Matthew Theunissen is a business reporter

Fox Glacier crash: Company couldn't be charged

None of the passengers were restrained, which probably resulted in "load-shift" as passengers slid to the rear of the aircraft during the ascent, throwing it off its centre of gravity. Photo / Sarah Ivey
None of the passengers were restrained, which probably resulted in "load-shift" as passengers slid to the rear of the aircraft during the ascent, throwing it off its centre of gravity. Photo / Sarah Ivey

The Civil Aviation Authority may have been able to pursue legal action against the pilot involved in the Fox Glacier tragedy had he survived, but it was unable to lay charges against the company responsible for the ill-fated operation.

A coroner's investigation into the 2010 tragedy has found it was unlikely the cause of the crash would ever be fully understood but pointed at the plane being over the allowable weight limit and unbalanced as possible causes.

The families of the four tourists who died in the crash said the fact no one had been held accountable showed a lack of intent to improve safety in the adventure tourism industry.

The CAA said the aircraft operator, Skydive NZ, was not covered by the new Adventure Aviation rule, so could not be subject to prosecution.

However, acting Director of Civil Aviation John Kay said: "The CAA did have jurisdiction over the pilot and, had he survived the accident, action could have been taken only if it could be proven that there had been a breach of the civil aviation rules."

Following the release of the coroner's report, the CAA was now drafting a New Zealand-specific "airworthiness directive" to enforce the use of restraints during the take-off and climbing phases for larger aircraft used in parachuting and skydiving.

"These measures will enhance the regulation already in place around the weight and balance of aircraft during take-off, as well as those regulations specifically targeted at adventure aviation operators," Mr Kay said.

He added that since the tragedy, changes already been implemented which meant adventure aviation operators were subject to the same surveillance and audit regime as commercial aviation operators.

"New Zealand is now the only country in the world with such comprehensive regulation of the sector."

Chris Coker, whose 24-year-old son Brad was on a gap-year trip around the world when he died in the Fox Glacier crash, said holding a person or company accountable for the tragedy "isn't about money".

"This isn't about money, this is about doing the right thing," Mr Coker said.

"If you don't hold anyone to account how on earth are you going to bring about a better level of safety? The answer is you won't."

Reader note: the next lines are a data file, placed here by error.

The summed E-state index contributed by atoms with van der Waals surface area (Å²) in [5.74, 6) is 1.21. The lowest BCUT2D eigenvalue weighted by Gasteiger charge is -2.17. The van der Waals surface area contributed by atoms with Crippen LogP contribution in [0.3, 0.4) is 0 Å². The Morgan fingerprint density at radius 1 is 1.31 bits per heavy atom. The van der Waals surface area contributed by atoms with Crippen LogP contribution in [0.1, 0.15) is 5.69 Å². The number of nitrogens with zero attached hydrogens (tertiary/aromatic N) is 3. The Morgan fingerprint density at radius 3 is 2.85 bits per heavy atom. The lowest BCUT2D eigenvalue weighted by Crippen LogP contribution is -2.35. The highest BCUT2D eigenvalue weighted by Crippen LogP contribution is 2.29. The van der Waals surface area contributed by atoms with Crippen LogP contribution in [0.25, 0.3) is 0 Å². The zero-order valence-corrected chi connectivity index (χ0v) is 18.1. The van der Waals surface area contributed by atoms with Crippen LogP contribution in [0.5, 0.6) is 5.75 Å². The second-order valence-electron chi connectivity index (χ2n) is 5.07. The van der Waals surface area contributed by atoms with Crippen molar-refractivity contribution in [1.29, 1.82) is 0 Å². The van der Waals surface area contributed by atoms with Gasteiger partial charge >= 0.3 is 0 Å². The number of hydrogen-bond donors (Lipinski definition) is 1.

The CAA is considering two recommendations made by Coroner Richard McElrea as a result of his investigation into the Fox Glacier crash, which killed four international tourists, four skydiving masters and the pilot.

Mr McElrea's report, released today, recommends imposing a six-person limit on Fletcher aircraft used in parachuting operations and mandatory passenger restraints on planes used for tandem parachuting.

The inquest found the plane that crashed at Fox Glacier was over the allowable weight limit and unbalanced when it plummeted to the ground shortly after takeoff.

One witness said none of the passengers were restrained, which may have thrown the plane off its centre of gravity as they slid to the rear of the aircraft during the ascent. The inquest was told that eight of the bodies were found in the tail section of the plane.

Mr McElrea said other unknown factors - including possible engine malfunction, control column failure or pilot error - probably accounted for the aircraft's loss of control.

He said said although it was unlikely the cause of the crash would ever be fully understood, it was important to take a conservative approach to safety "to better prevent the possibility of the events of 4 September 2010 recurring"

Mr Coker and the families of the other tourists killed on the flight have written an open letter to Prime Minister John Key pleading for urgent action to improve the safety of the adventure tourism industry.

"We did expect more from [the inquest], to be quite honest. But an inquest will not bring back our children, the people who have died," Mr Coker said.

"We're still concerned that New Zealand's not quite as safe as it ought to be."

A spokeswoman for Mr Key said he continued his "personal commitment" to ensure tourists to New Zealand did not face unnecessary risks.

She said the Government would consider the recommendations made by Mr McElrea.

Mark Horning, the director of Skydive Fox Glacier which took over operations in the region after the 2010 crash, said the proposed passenger limit would have no impact on safety because weight and balance limits were already imposed on aircraft.

"From an engineering standpoint it [the suggestion by the coroner] just doesn't make any sense," he said.

"Obviously he's given the best opinion that he can, and it is a suggestion, all of these are suggestions. It will be up to Civil Aviation whether they take it up or not."

Mr Horning said he supported passenger restraints and had implemented that safety measure in his operations for several years.




- Patrick Michael Byrne, 26, of Ireland

- Glenn James Bourke, 18, of Australia

- Annika Charlotte Kirsten, 23, of Germany

- Bradley Victor Coker, 24, of England

Skydive team:

- Adam Bennett, 47, of Moteuka, skydive master

- Michael John Suter, 32, of New Plymouth, skydive master

- Christopher McDonald, 62, of Tasman, skydive master

- Rod Clifford Miller, 55, Greymouth, skydive master

- Chaminda Nalin Senadhira, 33, of Queenstown, pilot


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